CODA: But quite soon those ideas must have to materialize. So if you’re talking about, say, corporate architecture in the CBD it leads to the development of the curtain wall and then to anodizing and aluminium manufacture. It’s hard to break the relationship between the material and the character of the material and the idea. So can the idea be formalized first and alluded to without its materiality?
CL: Our view is that everything in architecture carries some cultural baggage; everything has associations with its previous use. So we try to be pretty self-conscious about that. Research it, and understand it, and try to pick the point where you feel you know where you are in the wider discipline of architecture, in history, or amongst what’s happening in your city.
CODA: Do you think it’s easier to make these observations retrospectively?
CL: Yes, but the idea is to be self-conscious. We’re not the sort of practice that wants to close the shop doors and be in our own world. We are engaged with the city and the local culture and always try to think of our work in that way. Material use is the same. For example, I don’t think you could use corrugated iron in Australia without automatically defaulting to a whole history of colonization. If you think you can use corrugated iron as just a passive neutral material, for its intrinsic performative qualities, you’re kidding yourself.
CODA: Do you think that this cultural sensitivity allows Lyons a more finely tuned observation of other places, say when you work outside of Victoria, or Melbourne even …
CL: Absolutely. The project we did in Perth was like that. I mean, you can’t hope to act like a local immediately. We talked with the Noongar users of the building about their aspirations for parts of that project in terms of representation. We were interested in Perth as a city in the middle of the desert, and there’s a number of landscape ideas and ideas about the mining industry that have been built into that project. We were trying to make something non-generic. That’s what interests us – that the world is not generic – and we like the idea of building specifically in a culture.
So it would be interesting to see, if we built a building in China or somewhere else, what we would do. We would ask ourselves questions with the same attitude, and we would probably use the same process, but come up with a completely different form as a result.
Australia is off the axis and that’s a good thing. We might give a lesson to the world on the value of stubbornly building a local culture and not fretting over whether or not we’re central to the international scene.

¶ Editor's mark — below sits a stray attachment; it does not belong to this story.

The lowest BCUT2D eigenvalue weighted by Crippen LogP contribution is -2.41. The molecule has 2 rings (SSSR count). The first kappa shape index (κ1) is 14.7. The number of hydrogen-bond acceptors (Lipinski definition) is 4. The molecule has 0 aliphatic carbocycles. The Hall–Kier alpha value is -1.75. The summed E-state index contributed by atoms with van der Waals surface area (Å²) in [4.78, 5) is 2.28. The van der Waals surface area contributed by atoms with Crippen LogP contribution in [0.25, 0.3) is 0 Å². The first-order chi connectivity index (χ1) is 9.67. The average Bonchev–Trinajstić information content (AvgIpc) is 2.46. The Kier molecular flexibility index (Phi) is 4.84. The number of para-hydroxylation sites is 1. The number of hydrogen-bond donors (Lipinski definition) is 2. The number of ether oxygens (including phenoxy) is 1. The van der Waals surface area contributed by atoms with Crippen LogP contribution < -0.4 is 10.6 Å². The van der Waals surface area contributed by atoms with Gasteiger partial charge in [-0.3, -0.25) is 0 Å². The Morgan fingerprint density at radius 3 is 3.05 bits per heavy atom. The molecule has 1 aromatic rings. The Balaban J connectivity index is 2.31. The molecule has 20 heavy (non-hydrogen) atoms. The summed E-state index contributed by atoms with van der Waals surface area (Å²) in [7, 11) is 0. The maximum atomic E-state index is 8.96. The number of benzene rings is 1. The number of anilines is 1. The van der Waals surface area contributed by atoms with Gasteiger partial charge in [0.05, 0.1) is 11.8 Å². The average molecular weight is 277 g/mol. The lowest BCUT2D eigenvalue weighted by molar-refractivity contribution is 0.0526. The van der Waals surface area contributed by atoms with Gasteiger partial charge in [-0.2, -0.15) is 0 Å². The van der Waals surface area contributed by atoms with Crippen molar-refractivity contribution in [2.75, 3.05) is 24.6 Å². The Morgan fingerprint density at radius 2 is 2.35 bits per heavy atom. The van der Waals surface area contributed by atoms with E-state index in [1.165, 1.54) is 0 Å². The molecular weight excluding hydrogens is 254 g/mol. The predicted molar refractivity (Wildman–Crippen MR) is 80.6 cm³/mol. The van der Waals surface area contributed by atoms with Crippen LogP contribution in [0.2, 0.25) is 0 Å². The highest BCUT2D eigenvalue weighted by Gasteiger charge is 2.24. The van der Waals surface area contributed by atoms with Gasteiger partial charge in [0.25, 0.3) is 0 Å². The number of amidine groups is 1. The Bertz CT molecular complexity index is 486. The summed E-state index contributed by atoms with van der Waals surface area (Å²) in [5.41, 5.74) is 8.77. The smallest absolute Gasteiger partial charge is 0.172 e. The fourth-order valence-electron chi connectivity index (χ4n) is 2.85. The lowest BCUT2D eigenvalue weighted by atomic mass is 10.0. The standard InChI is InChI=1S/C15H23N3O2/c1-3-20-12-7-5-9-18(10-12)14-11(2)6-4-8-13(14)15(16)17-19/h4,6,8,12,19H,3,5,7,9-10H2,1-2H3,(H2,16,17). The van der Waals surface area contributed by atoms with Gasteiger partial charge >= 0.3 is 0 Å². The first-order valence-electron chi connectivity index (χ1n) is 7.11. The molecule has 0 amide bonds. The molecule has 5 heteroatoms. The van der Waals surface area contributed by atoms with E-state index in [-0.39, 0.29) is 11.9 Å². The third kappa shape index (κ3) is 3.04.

CODA: When you talked about the project in Perth, there were various cues that you brought to the project – like the tortoise and its shell, and the ways the drafting students and hairdressing students come together. But those things were taken quite seriously; they’re not puns. Well, they’re sort of puns, but importantly they’re not piss-takes.
CL: It comes down to: what is a material? Is it purely a performative bit of inert matter, or is it alive with cultural associations and meaning? These are the extremes. We would argue that it couldn’t be one or the other; it’s got to do both. We see the design as trying to build that cultural association into the way we make the architecture and interact with the materials.
It’s not a pun; I think metaphor is possibly a better term. It’s not quite a dirty word, but metaphor for the last twenty years has not been that popular. We’re interested in metaphor, and we often sit around and talk about projects to try to force the architectural question outside of the architectural discipline.
We’re very interested in the history of the architectural discipline, but we’re also interested in how you can step outside of that. And in trying to step outside you make wider connections, which maybe make the buildings more engaged with their communities.
CODA: And is that because you think there is the potential for the metaphor or the narrative of a building to speak to the people who occupy it?
CL: Absolutely …
CODA: Another aspect of your presentation that I wanted to follow up was the question you posed: “Is RMIT in the city, or is the city in RMIT?”
CL: One of our practice mantras is “everything is a public building,” even a house. We always try to eke out some small public generous gesture. Even if we were given the meanest possible brief, our first sensibility would always be to say, “Well, how can you turn this into a piece of public architecture?” because public architecture to us is just another way of saying that it must be connected into the grain of the city, or the suburb, or its specific location.